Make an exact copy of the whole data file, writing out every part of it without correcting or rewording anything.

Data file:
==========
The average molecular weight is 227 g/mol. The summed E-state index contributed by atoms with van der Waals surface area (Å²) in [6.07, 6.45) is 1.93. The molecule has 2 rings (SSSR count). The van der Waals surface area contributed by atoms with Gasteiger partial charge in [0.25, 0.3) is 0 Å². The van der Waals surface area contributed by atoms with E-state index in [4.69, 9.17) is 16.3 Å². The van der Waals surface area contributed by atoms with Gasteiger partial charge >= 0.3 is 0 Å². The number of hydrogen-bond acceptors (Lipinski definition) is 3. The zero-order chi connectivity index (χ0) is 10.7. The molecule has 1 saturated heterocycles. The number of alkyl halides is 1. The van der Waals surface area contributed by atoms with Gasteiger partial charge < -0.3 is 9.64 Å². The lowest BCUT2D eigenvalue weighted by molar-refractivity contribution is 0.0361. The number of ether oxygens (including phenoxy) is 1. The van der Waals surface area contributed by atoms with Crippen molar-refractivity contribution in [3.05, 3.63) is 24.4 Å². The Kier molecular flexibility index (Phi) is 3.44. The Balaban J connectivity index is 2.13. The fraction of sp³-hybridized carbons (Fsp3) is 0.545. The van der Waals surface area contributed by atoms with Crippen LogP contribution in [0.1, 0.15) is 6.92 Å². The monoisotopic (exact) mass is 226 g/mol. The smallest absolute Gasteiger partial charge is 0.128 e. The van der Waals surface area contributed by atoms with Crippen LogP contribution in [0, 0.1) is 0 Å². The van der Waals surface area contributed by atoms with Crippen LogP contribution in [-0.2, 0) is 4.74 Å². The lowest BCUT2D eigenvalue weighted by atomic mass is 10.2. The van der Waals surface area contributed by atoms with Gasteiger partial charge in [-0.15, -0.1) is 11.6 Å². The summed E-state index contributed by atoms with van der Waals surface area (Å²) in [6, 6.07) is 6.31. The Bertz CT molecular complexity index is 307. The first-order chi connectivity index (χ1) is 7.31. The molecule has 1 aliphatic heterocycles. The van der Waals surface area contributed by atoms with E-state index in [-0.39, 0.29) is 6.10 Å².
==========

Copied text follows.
The average molecular weight is 227 g/mol. The summed E-state index contributed by atoms with van der Waals surface area (Å²) in [6.07, 6.45) is 1.93. The molecule has 2 rings (SSSR count). The van der Waals surface area contributed by atoms with Gasteiger partial charge in [0.25, 0.3) is 0 Å². The van der Waals surface area contributed by atoms with E-state index in [4.69, 9.17) is 16.3 Å². The van der Waals surface area contributed by atoms with Gasteiger partial charge >= 0.3 is 0 Å². The number of hydrogen-bond acceptors (Lipinski definition) is 3. The zero-order chi connectivity index (χ0) is 10.7. The molecule has 1 saturated heterocycles. The number of alkyl halides is 1. The van der Waals surface area contributed by atoms with Gasteiger partial charge < -0.3 is 9.64 Å². The lowest BCUT2D eigenvalue weighted by molar-refractivity contribution is 0.0361. The number of ether oxygens (including phenoxy) is 1. The van der Waals surface area contributed by atoms with Crippen molar-refractivity contribution in [3.05, 3.63) is 24.4 Å². The Kier molecular flexibility index (Phi) is 3.44. The Balaban J connectivity index is 2.13. The fraction of sp³-hybridized carbons (Fsp3) is 0.545. The van der Waals surface area contributed by atoms with Crippen LogP contribution in [0.1, 0.15) is 6.92 Å². The monoisotopic (exact) mass is 226 g/mol. The smallest absolute Gasteiger partial charge is 0.128 e. The van der Waals surface area contributed by atoms with Crippen LogP contribution in [0, 0.1) is 0 Å². The van der Waals surface area contributed by atoms with Crippen LogP contribution in [-0.2, 0) is 4.74 Å². The lowest BCUT2D eigenvalue weighted by atomic mass is 10.2. The van der Waals surface area contributed by atoms with Gasteiger partial charge in [-0.15, -0.1) is 11.6 Å². The summed E-state index contributed by atoms with van der Waals surface area (Å²) in [6, 6.07) is 6.31. The Bertz CT molecular complexity index is 307. The first-order chi connectivity index (χ1) is 7.31. The molecule has 1 aliphatic heterocycles. The van der Waals surface area contributed by atoms with E-state index in [-0.39, 0.29) is 6.10 Å².